The Centers for Disease Control and Prevention blamed fentanyl for the steep increase in 2016 drug deaths among African Americans, dispelling the common perception of the drug death epidemic as mainly a White problem, The New York Times reported.
In Cleveland, the skyrocketing rate of fentanyl-related deaths in the Black community likely stems from drug dealers adding fentanyl to cocaine, Ohio’s Cuyahoga County medical examiner, Dr. Thomas Gilson, told a U.S. Senate subcommittee in May.
The CDC released its study on Thursday, which categorizes 2016 drug deaths along racial and geographic lines for the first time. It shows that drug deaths among African Americans living in urban counties increased by 41 percent last year—the highest among all racial or ethnic groups. The drug death rate among Whites in the same counties increased by 19 percent. Blacks between ages 45 and 64 were impacted the most. Many of the victims had heroin addictions that began in the 1970s. Today, the supply of heroin is increasingly mixed with fentanyl, or fentanyl is sold to addicts as heroin, Dr. Andrew Kolodny, an opioid policy expert, told the newspaper. In other cases, dealers are lacing cocaine with fentanyl.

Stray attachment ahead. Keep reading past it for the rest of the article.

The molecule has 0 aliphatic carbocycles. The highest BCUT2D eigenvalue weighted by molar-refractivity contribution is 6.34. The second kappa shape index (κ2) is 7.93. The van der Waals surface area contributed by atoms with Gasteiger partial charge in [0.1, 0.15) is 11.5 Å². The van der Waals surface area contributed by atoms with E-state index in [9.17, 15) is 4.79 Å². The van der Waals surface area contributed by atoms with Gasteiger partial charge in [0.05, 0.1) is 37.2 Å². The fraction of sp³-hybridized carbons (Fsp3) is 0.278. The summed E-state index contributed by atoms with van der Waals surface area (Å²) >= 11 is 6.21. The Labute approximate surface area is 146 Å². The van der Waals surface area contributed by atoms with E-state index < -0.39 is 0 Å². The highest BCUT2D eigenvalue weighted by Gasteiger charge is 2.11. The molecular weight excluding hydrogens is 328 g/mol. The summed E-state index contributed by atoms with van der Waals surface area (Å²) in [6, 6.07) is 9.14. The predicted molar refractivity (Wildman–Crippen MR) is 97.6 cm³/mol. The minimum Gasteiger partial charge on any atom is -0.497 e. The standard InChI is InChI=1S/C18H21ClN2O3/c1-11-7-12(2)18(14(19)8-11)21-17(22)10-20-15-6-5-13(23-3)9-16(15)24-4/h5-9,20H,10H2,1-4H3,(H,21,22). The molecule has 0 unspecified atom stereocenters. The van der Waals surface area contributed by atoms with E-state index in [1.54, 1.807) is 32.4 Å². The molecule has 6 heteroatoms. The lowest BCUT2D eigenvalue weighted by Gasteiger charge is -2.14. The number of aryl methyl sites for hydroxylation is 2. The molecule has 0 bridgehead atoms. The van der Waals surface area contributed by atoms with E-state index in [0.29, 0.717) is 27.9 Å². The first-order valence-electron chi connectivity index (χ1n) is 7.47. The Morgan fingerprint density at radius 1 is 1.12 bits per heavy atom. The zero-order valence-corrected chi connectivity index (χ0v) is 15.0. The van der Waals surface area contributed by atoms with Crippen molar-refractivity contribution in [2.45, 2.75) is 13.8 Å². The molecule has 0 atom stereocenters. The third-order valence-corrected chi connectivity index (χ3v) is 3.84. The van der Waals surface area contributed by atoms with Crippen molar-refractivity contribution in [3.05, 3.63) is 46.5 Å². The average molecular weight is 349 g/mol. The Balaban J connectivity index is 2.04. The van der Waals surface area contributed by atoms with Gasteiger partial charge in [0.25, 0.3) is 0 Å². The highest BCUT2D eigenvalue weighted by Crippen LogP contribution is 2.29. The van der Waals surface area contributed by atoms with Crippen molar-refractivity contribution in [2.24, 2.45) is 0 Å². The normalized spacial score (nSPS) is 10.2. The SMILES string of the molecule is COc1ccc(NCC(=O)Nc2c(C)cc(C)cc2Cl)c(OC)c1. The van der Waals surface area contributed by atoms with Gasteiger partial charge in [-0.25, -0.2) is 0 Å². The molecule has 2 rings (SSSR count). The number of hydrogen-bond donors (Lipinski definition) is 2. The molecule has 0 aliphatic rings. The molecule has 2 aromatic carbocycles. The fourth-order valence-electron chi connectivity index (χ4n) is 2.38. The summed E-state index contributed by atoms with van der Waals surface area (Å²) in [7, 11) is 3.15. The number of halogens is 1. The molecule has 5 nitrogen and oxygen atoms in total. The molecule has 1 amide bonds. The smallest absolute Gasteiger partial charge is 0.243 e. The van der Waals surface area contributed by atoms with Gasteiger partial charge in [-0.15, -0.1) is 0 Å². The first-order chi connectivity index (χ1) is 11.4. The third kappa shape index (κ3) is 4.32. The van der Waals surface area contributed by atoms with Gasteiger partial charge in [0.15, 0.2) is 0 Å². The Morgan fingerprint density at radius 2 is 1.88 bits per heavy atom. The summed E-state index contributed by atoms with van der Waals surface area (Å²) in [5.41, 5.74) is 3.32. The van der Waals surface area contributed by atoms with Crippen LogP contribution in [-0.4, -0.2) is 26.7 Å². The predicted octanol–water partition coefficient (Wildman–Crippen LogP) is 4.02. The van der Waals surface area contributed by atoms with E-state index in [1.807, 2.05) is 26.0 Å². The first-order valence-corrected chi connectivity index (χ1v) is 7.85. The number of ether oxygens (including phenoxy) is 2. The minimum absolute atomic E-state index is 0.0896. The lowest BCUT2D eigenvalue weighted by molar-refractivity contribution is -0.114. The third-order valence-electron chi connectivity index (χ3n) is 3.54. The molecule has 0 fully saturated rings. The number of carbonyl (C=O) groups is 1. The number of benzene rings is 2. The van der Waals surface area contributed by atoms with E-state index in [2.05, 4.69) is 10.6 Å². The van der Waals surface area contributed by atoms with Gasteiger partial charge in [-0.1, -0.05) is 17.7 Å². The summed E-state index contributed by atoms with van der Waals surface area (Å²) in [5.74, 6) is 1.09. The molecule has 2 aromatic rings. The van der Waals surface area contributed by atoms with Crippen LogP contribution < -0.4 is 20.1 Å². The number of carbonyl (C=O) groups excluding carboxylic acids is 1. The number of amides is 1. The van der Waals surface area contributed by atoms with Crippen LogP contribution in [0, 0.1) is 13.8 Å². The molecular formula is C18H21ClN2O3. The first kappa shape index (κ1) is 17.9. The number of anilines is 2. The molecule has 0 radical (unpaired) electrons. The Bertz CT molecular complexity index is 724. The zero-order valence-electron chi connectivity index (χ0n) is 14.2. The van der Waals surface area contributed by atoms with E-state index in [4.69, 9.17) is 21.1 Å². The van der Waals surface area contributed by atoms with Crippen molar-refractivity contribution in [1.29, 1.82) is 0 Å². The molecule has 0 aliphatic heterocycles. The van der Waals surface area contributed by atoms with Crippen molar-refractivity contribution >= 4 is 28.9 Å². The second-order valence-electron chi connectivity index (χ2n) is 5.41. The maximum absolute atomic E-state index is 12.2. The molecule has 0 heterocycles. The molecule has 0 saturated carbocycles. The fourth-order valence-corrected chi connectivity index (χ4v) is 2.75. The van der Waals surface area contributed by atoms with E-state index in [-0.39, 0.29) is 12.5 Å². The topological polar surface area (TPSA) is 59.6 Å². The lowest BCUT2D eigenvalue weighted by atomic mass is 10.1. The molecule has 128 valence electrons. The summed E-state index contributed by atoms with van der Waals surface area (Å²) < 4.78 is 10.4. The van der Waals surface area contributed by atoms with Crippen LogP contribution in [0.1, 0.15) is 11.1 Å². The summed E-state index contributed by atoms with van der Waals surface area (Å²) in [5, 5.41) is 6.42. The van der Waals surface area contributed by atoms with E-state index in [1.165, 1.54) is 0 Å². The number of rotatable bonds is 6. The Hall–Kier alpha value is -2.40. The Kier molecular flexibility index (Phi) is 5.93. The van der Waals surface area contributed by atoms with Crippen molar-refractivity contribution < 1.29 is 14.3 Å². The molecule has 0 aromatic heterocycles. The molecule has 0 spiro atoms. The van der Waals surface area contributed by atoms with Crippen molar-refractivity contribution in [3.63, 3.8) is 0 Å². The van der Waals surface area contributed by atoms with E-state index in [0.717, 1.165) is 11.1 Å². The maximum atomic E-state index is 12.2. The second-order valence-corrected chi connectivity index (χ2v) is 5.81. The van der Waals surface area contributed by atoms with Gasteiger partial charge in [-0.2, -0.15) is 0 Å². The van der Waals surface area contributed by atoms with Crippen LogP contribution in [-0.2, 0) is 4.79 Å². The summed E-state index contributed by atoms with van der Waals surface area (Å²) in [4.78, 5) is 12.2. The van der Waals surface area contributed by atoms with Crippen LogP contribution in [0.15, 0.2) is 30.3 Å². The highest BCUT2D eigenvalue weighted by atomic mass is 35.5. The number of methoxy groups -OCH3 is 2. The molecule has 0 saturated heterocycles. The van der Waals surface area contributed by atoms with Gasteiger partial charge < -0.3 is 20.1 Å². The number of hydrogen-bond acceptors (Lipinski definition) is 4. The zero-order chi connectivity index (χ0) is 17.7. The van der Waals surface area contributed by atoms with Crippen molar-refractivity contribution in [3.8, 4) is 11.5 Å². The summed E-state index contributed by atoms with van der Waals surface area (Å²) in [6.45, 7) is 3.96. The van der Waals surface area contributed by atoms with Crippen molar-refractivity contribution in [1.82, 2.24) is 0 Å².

Fentanyl is a powerful synthetic opioid that’s like morphine, typically used to help patients manage pain after surgery, but is 50 to 100 times more potent, according to the National Institute on Drug Abuse. It goes by many different street names: Apache, China Girl, China White, Dance Fever, Friend, Goodfella, Jackpot, Murder 8, TNT, and Tango and Cash. Non-pharmaceutical fentanyl is sold in multiple forms: powder, spiked on blotter paper or tablets.